How do you get kickstarted when you're a young artist, right out of art school with nothing lining your pockets but a smudge of paint and a fierce desire to put your talent on the map? For some lucky emerging artists in Denver, it all starts with a good studio space, and close to 100 of them, interspersed with a few fashion designers, screenprinting operations, creative entrepreneurs and even a milliner, have found one at Wazee Union, a unique RiNo neighborhood space that nudges the railroad tracks off Brighton Boulevard and features 48 units renting for anywhere from $200 to $1,000 per month, all sectioned off within the warehouse's nearly 20,000 square feet.
The brainchild of real estate guys S. Brian Smith and Neil Adam, Wazee Union, which began renting spaces earlier this year, has been so successful that they're in the process of adding a kind of annex across the tracks on Walnut Street.
"No one wants to move after they've been here," Smith notes. We're 100 percent full and always have new tenants in there within a day of one leaving."
Smith and Adam say their original vision for the space was to be half studios and half businesses, but the demand for affordable artist workspaces tipped the scales. And they're very happy with the easy way things have turned out: Similar ventures such as the Third Ward in Brooklyn, Smith points out, are more commercialized and less grassroots than Wazee Union, where community is the glue that holds the whole place together. There are monthly tenant meetings at the warehouse and, as of December, public Second Saturday events, with open studios and art exhibitions in the hallway galleries. And, of course, Wazee Union's staff has been more than supportive. "There are reasons we are unique and the place is always full," Smith says. "Most of these kids have never had their own space to work in. We give people blank walls and concrete floors, and they can do whatever they want, within reason. They can paint murals in halls. And we treat them like they matter, like they are adults. Nobody here is better than anyone else." Wazee Union's denizens range from indie artist Scot Lefavor to professional photographer Norman Dillon, with a large cross-section wedged in between, and it works for just that reason. "People here are like-minded, and they help each other daily. This is a friendly, open community," explains resident artist Nick Hughes, who also curates the gallery shows. Following are a few of the other tenants: Nick Hughes in his studio: Graffiti-art collaborators Travis Burns and Chaz Kraizer. Graphic artist Markham Maes (aka Shitty Kitten) and fashion designer Natasha Lillipore share a studio at Wazee Union. Artist Tom Scharfenberg. Milton Croissant III of Rhinoceropolis, the king of Brighton Boulevard. Meet these folks and many more at the next Second Saturday event from 2 to 11 p.m. on January 8; visit Wazee Union's Facebook page for the latest.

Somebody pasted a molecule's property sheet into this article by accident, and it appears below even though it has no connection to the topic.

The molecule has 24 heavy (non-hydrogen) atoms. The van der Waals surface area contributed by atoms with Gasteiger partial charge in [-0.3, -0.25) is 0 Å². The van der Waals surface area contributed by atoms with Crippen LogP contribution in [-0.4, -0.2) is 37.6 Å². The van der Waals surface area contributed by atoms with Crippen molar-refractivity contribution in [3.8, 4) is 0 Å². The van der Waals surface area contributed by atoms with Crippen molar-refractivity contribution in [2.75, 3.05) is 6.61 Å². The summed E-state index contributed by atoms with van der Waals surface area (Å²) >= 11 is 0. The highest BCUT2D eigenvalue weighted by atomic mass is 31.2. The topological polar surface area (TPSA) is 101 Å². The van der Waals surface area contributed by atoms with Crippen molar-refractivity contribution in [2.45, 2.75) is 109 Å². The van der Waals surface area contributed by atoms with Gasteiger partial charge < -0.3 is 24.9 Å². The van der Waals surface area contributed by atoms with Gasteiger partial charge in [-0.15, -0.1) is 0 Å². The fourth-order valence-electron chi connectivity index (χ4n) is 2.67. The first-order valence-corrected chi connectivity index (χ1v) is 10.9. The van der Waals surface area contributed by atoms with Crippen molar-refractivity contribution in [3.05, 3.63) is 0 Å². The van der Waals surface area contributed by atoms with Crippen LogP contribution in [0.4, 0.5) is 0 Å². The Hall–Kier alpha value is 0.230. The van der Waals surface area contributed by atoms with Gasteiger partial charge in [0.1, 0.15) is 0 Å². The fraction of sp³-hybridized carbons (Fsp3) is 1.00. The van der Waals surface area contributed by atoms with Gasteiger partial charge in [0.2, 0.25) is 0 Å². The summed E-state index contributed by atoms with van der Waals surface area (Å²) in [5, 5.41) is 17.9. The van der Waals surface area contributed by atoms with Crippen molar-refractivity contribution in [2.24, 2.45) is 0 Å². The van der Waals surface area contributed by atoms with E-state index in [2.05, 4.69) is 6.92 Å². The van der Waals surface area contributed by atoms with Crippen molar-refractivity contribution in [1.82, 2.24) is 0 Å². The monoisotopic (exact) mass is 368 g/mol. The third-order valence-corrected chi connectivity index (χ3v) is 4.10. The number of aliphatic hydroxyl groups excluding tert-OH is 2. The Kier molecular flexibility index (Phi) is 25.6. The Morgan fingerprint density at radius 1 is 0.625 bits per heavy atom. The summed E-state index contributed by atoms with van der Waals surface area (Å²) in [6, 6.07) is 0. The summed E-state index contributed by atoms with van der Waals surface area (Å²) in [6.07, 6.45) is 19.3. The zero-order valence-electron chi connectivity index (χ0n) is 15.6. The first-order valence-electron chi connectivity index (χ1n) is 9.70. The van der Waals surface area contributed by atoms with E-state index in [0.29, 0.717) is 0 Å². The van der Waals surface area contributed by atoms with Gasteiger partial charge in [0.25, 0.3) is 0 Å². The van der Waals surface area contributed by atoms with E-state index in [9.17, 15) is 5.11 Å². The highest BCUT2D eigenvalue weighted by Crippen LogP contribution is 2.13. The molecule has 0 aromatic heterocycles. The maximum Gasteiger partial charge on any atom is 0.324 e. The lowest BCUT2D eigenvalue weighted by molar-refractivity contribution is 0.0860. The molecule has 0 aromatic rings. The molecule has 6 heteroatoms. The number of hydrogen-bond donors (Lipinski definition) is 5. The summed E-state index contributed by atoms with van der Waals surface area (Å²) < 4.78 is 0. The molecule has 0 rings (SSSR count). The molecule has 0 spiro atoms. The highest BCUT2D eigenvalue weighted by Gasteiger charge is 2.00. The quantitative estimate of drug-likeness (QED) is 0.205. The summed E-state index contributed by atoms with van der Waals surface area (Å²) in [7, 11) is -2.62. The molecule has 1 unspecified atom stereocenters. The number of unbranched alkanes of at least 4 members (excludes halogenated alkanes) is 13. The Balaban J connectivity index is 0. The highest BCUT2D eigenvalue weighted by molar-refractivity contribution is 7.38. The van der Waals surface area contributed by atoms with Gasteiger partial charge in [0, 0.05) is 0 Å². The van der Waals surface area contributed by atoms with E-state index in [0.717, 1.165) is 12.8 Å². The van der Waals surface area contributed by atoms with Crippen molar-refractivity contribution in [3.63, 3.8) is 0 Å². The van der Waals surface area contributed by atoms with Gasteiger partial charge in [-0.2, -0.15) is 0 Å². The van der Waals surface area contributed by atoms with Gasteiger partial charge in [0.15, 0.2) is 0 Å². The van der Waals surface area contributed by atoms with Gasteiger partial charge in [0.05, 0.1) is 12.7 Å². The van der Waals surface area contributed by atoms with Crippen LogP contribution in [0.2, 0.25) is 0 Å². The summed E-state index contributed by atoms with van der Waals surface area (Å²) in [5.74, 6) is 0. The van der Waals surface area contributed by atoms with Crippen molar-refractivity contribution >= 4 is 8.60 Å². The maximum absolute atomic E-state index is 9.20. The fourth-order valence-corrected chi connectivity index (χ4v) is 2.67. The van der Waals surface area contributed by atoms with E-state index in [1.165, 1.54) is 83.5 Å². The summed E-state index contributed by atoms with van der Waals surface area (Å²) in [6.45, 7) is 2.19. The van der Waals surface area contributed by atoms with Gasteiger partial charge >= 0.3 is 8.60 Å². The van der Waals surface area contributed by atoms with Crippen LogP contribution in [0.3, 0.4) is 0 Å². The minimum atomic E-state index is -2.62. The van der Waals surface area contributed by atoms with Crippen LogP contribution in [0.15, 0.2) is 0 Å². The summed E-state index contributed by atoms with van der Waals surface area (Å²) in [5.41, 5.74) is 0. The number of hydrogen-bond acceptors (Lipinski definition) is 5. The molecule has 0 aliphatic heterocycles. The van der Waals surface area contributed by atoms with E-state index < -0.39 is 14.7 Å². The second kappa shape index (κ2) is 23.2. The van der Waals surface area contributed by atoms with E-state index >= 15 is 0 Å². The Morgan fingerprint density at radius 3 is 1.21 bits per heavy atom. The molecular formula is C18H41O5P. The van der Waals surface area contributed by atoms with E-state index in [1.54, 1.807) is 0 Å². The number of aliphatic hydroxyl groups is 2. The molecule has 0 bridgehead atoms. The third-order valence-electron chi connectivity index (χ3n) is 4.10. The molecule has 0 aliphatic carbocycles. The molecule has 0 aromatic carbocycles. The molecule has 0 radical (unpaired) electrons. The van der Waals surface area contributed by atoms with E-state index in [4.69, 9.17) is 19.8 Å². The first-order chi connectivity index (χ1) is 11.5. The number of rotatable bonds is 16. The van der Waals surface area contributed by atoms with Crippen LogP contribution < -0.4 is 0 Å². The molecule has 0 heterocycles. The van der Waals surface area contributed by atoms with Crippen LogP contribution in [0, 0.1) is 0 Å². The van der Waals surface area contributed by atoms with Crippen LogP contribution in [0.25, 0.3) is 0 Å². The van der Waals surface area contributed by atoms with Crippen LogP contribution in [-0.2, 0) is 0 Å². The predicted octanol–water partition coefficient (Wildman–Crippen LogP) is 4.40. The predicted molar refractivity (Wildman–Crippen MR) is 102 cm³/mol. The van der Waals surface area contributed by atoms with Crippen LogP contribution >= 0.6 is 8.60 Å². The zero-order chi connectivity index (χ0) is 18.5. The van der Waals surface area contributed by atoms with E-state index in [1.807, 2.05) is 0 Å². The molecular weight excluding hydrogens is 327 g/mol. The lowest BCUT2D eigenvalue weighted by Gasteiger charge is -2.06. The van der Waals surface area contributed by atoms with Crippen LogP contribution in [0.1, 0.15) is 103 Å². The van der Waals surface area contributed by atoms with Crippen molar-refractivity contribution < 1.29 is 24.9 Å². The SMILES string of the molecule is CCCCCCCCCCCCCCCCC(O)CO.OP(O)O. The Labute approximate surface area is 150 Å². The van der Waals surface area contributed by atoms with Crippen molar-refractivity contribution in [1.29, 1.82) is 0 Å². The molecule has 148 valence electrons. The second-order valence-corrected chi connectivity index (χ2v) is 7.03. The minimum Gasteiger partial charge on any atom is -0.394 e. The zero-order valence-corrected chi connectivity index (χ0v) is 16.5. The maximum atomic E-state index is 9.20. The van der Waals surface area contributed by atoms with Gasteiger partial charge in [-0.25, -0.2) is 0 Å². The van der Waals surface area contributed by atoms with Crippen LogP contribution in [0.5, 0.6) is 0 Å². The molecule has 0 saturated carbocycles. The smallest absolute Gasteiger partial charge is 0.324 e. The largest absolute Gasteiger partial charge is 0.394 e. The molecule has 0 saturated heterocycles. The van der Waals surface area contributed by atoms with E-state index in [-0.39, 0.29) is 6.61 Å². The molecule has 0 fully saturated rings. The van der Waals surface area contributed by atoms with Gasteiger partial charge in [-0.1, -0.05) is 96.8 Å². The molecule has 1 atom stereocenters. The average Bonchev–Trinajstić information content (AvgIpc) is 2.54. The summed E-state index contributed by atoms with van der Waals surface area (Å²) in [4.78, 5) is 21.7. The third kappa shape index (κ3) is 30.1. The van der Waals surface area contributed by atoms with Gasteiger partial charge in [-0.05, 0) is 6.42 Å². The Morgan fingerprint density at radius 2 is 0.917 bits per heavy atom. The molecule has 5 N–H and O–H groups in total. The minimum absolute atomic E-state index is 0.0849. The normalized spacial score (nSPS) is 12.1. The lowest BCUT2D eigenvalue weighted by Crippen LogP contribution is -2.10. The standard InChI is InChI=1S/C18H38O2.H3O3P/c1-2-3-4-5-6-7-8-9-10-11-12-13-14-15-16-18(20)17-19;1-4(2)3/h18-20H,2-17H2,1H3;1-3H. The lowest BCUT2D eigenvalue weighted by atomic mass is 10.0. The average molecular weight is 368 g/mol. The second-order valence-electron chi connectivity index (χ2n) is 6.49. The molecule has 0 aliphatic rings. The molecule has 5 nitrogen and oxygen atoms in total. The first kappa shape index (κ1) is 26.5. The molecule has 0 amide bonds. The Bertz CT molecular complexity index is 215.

Keep Westword Free... Since we started Westword, it has been defined as the free, independent voice of Denver, and we would like to keep it that way. Offering our readers free access to incisive coverage of local news, food and culture. Producing stories on everything from political scandals to the hottest new bands, with gutsy reporting, stylish writing, and staffers who've won everything from the Society of Professional Journalists' Sigma Delta Chi feature-writing award to the Casey Medal for Meritorious Journalism. But with local journalism's existence under siege and advertising revenue setbacks having a larger impact, it is important now more than ever for us to rally support behind funding our local journalism. You can help by participating in our "I Support" membership program, allowing us to keep covering Denver with no paywalls.